Introducing Microsoft SharePoint 2010 Business Connectivity Services
Chapter 1, “Making SharePoint the Central Hub for Business,” discussed the frequent problems enterprises have when integrating disparate business data. Many organizations see Microsoft SharePoint as yet another silo of information that can only exploit data stored in lists and libraries. However, by using Microsoft Business Connectivity Services (BCS), an organization does not need to move all its data into SharePoint to build integrated business solutions, bringing together the business processes and the business data in a familiar user experience.
BCS—the evolution of the Business Data Catalog, which was shipped with Microsoft Office SharePoint Server 2007—is a key feature of SharePoint 2010. First introduced in the Enterprise edition of Microsoft Office SharePoint Server 2007, Business Data Catalog enabled you to integrate data stored in SharePoint with data from line-of-business (LoB) applications and other enterprise and Web 2.0 data sources. It allowed you to connect to business data from back-end systems and then, by using prebuilt Web Parts, you could display information from these external data sources on dashboards without the need for coding.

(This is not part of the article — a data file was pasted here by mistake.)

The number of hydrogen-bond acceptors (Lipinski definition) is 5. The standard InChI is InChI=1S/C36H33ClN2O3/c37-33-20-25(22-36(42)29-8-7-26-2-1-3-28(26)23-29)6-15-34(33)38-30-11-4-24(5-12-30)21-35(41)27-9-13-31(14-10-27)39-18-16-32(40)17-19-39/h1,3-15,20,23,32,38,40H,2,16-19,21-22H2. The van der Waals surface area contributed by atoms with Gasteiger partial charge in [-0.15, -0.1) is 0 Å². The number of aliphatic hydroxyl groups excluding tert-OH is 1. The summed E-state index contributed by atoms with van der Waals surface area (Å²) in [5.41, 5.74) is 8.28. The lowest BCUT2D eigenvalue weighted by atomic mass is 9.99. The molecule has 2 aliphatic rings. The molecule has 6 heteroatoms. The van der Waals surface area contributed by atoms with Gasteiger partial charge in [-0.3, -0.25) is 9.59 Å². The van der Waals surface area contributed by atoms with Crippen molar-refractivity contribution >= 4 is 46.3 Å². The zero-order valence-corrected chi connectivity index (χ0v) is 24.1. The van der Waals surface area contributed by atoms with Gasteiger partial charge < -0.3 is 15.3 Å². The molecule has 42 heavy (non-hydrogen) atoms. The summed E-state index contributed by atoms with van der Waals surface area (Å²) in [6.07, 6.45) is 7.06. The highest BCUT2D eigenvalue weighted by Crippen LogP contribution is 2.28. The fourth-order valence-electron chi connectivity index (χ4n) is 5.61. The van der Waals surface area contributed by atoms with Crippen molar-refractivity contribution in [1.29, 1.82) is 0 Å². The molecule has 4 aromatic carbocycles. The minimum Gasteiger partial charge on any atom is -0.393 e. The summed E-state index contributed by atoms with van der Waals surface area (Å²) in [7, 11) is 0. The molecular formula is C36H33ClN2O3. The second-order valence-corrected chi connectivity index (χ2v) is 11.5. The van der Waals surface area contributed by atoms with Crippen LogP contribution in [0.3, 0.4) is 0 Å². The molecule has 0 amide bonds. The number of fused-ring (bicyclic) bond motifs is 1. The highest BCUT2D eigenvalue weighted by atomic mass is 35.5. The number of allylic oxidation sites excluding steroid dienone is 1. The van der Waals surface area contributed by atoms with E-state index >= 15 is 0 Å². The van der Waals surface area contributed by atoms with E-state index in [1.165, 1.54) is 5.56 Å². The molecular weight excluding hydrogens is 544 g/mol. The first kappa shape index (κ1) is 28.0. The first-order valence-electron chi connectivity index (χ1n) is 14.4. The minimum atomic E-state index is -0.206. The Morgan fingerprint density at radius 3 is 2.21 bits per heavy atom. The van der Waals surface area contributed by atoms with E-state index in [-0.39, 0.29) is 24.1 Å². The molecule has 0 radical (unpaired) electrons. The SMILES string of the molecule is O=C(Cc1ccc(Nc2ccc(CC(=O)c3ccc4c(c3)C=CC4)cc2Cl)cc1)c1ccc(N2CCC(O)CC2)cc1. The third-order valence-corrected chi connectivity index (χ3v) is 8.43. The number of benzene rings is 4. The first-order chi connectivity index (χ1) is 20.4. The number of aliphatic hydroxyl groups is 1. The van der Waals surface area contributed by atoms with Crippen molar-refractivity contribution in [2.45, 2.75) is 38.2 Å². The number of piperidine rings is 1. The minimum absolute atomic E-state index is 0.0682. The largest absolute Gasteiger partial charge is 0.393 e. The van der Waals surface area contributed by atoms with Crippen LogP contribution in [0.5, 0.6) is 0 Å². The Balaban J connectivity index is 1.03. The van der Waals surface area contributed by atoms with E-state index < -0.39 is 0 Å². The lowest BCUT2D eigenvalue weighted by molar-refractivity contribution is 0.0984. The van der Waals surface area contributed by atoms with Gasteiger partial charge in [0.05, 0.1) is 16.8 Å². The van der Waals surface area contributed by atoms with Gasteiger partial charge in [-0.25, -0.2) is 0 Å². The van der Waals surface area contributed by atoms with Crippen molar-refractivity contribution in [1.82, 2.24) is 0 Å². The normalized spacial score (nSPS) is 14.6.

With Microsoft SharePoint Server 2010, these features have been enhanced. BCS is now available in the base product, Microsoft SharePoint Foundation 2010, and SharePoint Online, which is part of Microsoft Office 365.
This chapter introduces some key elements of BCS and forms the foundation of the rest of the book. You’ll learn about BCS, look at its architecture and how it connects to the external system, and consider its security implications. This chapter also introduces the integration of BCS with Microsoft Office client applications and examines how you can use BCS features to build composite solutions and dashboard pages, making SharePoint and Office a simpler and more cost-effective platform to integrate with your business data. The rest of the book explores each of these areas in detail, showing how BCS can help you mitigate the frequent problems enterprises have when integrating disparate business data, as discussed in Chapter 1.